TOKYO — The Japanese government is considering newly deploying to the main island of Okinawa a surface-to-ship missile unit to beef up defenses in response to China’s maritime assertiveness, government sources said Tuesday.
Tokyo has been proceeding with a plan to install a surface-to-ship missile unit on Okinawa’s Miyako Island to enhance defense against threats to remote islands in the southwest. But it believes Okinawa Island should also have a unit as Chinese naval ships have frequently passed between the two islands in the East China Sea.
Miyako Island is located about 290 kilometers southwest of the main island of Okinawa. The armaments to be deployed on the islands are expected to be the Ground Self-Defense Force’s Type-12 surface-to-ship missiles, with a range of more than 100 kilometers.
By placing missile units on Miyako and Okinawa, the Japanese government believes they will be able to cover the entire sea area between the two islands.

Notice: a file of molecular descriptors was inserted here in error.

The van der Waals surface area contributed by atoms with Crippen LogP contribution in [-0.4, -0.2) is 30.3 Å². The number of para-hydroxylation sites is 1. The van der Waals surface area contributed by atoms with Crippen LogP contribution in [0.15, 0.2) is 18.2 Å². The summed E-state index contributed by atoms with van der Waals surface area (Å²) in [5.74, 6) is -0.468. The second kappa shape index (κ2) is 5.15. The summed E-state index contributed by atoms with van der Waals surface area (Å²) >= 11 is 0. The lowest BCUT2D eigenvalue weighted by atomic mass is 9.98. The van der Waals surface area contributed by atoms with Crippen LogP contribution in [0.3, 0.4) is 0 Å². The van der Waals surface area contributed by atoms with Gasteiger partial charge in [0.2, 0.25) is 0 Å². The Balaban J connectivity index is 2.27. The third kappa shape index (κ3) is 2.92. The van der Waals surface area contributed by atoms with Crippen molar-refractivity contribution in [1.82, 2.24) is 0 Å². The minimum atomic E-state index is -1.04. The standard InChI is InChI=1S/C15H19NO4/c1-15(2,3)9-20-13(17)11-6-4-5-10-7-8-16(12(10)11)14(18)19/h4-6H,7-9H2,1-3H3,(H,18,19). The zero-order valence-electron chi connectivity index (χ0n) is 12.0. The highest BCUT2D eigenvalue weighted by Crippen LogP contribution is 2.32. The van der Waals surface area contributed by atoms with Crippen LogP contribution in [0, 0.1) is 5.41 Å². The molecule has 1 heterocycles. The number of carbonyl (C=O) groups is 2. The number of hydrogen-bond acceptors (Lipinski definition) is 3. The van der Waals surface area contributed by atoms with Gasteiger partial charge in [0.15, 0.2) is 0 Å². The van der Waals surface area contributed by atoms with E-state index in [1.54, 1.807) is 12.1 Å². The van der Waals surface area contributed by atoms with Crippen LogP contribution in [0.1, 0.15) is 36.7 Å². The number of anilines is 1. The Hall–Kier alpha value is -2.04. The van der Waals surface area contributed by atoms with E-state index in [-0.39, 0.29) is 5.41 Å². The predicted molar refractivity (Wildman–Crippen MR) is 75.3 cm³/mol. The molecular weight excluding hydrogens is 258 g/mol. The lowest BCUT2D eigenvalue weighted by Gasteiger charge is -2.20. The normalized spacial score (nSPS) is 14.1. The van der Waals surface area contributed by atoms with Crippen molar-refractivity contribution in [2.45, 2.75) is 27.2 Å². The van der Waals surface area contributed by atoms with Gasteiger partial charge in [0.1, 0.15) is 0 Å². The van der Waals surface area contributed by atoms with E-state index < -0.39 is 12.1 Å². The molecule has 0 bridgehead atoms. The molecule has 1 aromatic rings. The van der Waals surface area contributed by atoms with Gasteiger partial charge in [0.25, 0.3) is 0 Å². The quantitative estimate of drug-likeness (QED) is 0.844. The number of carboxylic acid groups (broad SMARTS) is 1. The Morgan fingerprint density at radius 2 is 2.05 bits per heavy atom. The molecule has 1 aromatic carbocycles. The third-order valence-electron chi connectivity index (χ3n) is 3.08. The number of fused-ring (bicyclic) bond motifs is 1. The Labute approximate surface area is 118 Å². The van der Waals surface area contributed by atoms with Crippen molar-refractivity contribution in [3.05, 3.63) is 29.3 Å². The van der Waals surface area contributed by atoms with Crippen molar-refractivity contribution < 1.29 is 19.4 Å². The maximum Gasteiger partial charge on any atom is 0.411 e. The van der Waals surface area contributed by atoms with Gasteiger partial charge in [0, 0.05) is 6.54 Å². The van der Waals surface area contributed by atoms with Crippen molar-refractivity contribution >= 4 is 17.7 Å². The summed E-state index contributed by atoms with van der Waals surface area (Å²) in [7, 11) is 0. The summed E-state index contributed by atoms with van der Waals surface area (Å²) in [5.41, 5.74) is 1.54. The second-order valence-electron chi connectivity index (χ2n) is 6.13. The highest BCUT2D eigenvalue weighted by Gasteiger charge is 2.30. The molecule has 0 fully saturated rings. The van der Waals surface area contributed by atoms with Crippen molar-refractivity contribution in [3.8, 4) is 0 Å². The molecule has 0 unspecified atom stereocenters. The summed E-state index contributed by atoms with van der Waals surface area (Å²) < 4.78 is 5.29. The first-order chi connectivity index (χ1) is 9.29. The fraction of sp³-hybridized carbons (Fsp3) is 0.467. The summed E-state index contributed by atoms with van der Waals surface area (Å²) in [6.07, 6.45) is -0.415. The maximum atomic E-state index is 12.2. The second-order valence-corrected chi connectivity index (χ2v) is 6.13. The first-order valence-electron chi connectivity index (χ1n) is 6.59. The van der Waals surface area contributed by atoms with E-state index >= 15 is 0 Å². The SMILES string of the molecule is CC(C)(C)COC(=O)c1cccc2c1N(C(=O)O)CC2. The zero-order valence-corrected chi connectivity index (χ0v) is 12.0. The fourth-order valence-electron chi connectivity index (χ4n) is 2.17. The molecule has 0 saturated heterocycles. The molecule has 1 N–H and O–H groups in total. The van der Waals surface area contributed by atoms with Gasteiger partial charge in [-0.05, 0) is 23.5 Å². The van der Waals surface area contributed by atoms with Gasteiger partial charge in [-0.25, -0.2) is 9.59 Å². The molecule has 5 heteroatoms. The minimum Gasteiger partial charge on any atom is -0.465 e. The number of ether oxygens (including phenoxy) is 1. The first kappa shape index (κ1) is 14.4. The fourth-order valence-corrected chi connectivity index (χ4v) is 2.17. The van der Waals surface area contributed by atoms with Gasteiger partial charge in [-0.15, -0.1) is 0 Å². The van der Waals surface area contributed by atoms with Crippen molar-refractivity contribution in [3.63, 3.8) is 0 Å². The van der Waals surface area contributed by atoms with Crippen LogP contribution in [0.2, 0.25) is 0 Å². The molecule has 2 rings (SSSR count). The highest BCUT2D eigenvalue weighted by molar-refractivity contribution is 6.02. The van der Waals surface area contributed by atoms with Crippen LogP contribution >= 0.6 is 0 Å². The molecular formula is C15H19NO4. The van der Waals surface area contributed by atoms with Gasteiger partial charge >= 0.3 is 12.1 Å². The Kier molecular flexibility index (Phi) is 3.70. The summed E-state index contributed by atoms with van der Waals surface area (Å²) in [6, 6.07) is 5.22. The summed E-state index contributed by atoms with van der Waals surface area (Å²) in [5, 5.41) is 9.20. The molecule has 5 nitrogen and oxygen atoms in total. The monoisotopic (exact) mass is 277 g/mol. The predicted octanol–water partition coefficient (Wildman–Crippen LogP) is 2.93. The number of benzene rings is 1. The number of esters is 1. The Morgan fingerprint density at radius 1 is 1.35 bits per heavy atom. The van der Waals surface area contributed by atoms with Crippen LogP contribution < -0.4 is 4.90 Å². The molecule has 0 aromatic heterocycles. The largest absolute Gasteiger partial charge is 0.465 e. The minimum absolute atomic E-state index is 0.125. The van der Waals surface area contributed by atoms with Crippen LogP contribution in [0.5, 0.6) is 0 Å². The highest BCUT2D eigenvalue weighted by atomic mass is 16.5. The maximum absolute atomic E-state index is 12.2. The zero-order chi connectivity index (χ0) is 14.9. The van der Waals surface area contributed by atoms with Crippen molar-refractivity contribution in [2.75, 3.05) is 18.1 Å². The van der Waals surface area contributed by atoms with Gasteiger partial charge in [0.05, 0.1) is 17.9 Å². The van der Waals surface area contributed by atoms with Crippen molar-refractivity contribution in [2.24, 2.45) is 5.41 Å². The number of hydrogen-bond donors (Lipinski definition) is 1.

Since four Chinese navy vessels passed between the Okinawa main island and Miyako Island for the first time in November 2008, a number of Chinese ships have traveled the sea area. Although navigating on the high seas does not infringe on international law, Tokyo has been on alert over such moves.
The unit deployment plan may be included in Japan’s defense buildup guidelines and a new five-year defense spending and procurement plan, both to be crafted by the end of the year, the sources said.
The defense plan may anger locals in Okinawa, which hosts the bulk of U.S. military facilities in Japan.
Apart from Miyako Island, the Defense Ministry already has plans to deploy units in charge of antiship missile operations and air defense on Kagoshima’s Amami-Oshima Island and Okinawa’s Ishigaki Island.
The sources said an administrative command center is also expected to be set up on Okinawa’s main island, putting under control the surface-to-ship units stationed on Miyako, Amami-Oshima and Ishigaki islands.
Miyako and Ishigaki islands are also not far from the Japan-administered Senkaku Islands in the East China Sea, which China claims, calling them Diaoyu. Chinese government ships have repeatedly entered Japanese waters around the islands, creating tensions.